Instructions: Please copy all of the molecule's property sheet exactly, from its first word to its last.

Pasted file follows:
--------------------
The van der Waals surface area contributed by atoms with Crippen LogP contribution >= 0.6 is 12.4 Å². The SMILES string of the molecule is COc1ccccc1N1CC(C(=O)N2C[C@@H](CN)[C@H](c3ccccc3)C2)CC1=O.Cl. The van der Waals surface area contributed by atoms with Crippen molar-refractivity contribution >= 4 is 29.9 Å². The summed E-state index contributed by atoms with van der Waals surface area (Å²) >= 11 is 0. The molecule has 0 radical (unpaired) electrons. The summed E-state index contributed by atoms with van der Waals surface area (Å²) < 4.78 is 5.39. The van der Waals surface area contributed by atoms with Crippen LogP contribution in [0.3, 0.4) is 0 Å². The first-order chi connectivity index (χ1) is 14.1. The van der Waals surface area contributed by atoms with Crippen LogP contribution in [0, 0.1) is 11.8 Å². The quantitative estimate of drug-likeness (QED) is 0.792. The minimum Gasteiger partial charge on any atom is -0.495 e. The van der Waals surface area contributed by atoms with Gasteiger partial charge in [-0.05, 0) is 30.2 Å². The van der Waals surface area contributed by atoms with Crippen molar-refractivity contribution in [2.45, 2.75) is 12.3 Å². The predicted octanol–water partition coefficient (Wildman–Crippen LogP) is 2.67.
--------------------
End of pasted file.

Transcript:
The van der Waals surface area contributed by atoms with Crippen LogP contribution >= 0.6 is 12.4 Å². The SMILES string of the molecule is COc1ccccc1N1CC(C(=O)N2C[C@@H](CN)[C@H](c3ccccc3)C2)CC1=O.Cl. The van der Waals surface area contributed by atoms with Crippen molar-refractivity contribution >= 4 is 29.9 Å². The summed E-state index contributed by atoms with van der Waals surface area (Å²) >= 11 is 0. The molecule has 0 radical (unpaired) electrons. The summed E-state index contributed by atoms with van der Waals surface area (Å²) < 4.78 is 5.39. The van der Waals surface area contributed by atoms with Crippen LogP contribution in [0.3, 0.4) is 0 Å². The first-order chi connectivity index (χ1) is 14.1. The van der Waals surface area contributed by atoms with Crippen LogP contribution in [0, 0.1) is 11.8 Å². The quantitative estimate of drug-likeness (QED) is 0.792. The minimum Gasteiger partial charge on any atom is -0.495 e. The van der Waals surface area contributed by atoms with Gasteiger partial charge in [-0.05, 0) is 30.2 Å². The van der Waals surface area contributed by atoms with Crippen molar-refractivity contribution in [2.45, 2.75) is 12.3 Å². The predicted octanol–water partition coefficient (Wildman–Crippen LogP) is 2.67.